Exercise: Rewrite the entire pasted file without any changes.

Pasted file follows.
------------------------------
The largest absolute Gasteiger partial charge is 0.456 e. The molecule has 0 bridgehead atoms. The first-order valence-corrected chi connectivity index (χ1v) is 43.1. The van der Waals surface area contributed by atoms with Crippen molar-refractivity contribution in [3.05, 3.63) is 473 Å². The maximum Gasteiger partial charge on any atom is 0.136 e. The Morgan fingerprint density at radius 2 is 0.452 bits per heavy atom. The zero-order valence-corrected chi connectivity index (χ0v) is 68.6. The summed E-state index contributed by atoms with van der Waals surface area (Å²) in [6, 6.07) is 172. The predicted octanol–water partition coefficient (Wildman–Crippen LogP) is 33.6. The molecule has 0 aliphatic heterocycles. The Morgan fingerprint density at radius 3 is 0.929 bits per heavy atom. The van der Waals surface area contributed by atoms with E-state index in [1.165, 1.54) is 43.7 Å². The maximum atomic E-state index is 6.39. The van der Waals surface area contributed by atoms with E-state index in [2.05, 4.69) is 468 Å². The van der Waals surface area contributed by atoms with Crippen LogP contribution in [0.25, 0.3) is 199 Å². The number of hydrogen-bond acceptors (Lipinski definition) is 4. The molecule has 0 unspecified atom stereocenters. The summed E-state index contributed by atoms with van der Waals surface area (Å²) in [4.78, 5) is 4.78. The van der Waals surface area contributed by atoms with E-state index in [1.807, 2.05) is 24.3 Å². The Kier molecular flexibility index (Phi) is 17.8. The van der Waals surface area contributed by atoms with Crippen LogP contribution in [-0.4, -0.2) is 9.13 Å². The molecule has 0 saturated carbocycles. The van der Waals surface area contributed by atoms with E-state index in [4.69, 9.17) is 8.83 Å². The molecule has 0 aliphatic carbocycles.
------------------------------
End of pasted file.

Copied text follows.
The largest absolute Gasteiger partial charge is 0.456 e. The molecule has 0 bridgehead atoms. The first-order valence-corrected chi connectivity index (χ1v) is 43.1. The van der Waals surface area contributed by atoms with Crippen molar-refractivity contribution in [3.05, 3.63) is 473 Å². The maximum Gasteiger partial charge on any atom is 0.136 e. The Morgan fingerprint density at radius 2 is 0.452 bits per heavy atom. The zero-order valence-corrected chi connectivity index (χ0v) is 68.6. The summed E-state index contributed by atoms with van der Waals surface area (Å²) in [6, 6.07) is 172. The predicted octanol–water partition coefficient (Wildman–Crippen LogP) is 33.6. The molecule has 0 aliphatic heterocycles. The Morgan fingerprint density at radius 3 is 0.929 bits per heavy atom. The van der Waals surface area contributed by atoms with E-state index in [1.165, 1.54) is 43.7 Å². The maximum atomic E-state index is 6.39. The van der Waals surface area contributed by atoms with E-state index in [2.05, 4.69) is 468 Å². The van der Waals surface area contributed by atoms with Crippen LogP contribution in [0.25, 0.3) is 199 Å². The number of hydrogen-bond acceptors (Lipinski definition) is 4. The molecule has 0 unspecified atom stereocenters. The summed E-state index contributed by atoms with van der Waals surface area (Å²) in [4.78, 5) is 4.78. The van der Waals surface area contributed by atoms with E-state index in [1.807, 2.05) is 24.3 Å². The Kier molecular flexibility index (Phi) is 17.8. The van der Waals surface area contributed by atoms with Crippen LogP contribution in [-0.4, -0.2) is 9.13 Å². The molecule has 0 saturated carbocycles. The van der Waals surface area contributed by atoms with E-state index in [4.69, 9.17) is 8.83 Å². The molecule has 0 aliphatic carbocycles.